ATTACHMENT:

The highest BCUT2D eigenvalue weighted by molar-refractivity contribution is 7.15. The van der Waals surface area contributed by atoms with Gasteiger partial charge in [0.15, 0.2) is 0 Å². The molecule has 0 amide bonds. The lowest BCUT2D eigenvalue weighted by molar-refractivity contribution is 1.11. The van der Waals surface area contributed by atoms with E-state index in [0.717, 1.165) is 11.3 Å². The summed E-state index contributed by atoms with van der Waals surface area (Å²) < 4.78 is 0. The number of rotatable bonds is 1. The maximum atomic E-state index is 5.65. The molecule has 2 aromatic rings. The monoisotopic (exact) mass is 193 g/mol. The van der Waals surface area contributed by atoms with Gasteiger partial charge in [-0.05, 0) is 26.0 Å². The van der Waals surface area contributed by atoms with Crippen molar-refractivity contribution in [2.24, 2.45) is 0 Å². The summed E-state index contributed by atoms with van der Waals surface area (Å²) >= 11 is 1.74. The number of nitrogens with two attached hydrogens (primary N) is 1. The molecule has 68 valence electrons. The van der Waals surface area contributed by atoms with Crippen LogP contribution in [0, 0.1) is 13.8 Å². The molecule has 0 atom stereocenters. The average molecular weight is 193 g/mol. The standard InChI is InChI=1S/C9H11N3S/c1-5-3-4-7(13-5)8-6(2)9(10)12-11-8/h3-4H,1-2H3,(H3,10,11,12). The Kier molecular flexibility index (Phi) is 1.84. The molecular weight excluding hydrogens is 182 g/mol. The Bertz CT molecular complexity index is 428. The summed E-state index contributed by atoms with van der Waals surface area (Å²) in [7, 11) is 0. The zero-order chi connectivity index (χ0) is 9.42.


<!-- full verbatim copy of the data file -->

The highest BCUT2D eigenvalue weighted by molar-refractivity contribution is 7.15. The van der Waals surface area contributed by atoms with Gasteiger partial charge in [0.15, 0.2) is 0 Å². The molecule has 0 amide bonds. The lowest BCUT2D eigenvalue weighted by molar-refractivity contribution is 1.11. The van der Waals surface area contributed by atoms with E-state index in [0.717, 1.165) is 11.3 Å². The summed E-state index contributed by atoms with van der Waals surface area (Å²) < 4.78 is 0. The number of rotatable bonds is 1. The maximum atomic E-state index is 5.65. The molecule has 2 aromatic rings. The monoisotopic (exact) mass is 193 g/mol. The van der Waals surface area contributed by atoms with Gasteiger partial charge in [-0.05, 0) is 26.0 Å². The van der Waals surface area contributed by atoms with Crippen molar-refractivity contribution in [2.24, 2.45) is 0 Å². The summed E-state index contributed by atoms with van der Waals surface area (Å²) >= 11 is 1.74. The number of nitrogens with two attached hydrogens (primary N) is 1. The molecule has 68 valence electrons. The van der Waals surface area contributed by atoms with Crippen LogP contribution in [0, 0.1) is 13.8 Å². The molecule has 0 atom stereocenters. The average molecular weight is 193 g/mol. The standard InChI is InChI=1S/C9H11N3S/c1-5-3-4-7(13-5)8-6(2)9(10)12-11-8/h3-4H,1-2H3,(H3,10,11,12). The Kier molecular flexibility index (Phi) is 1.84. The molecular weight excluding hydrogens is 182 g/mol. The Bertz CT molecular complexity index is 428. The summed E-state index contributed by atoms with van der Waals surface area (Å²) in [7, 11) is 0. The zero-order chi connectivity index (χ0) is 9.42.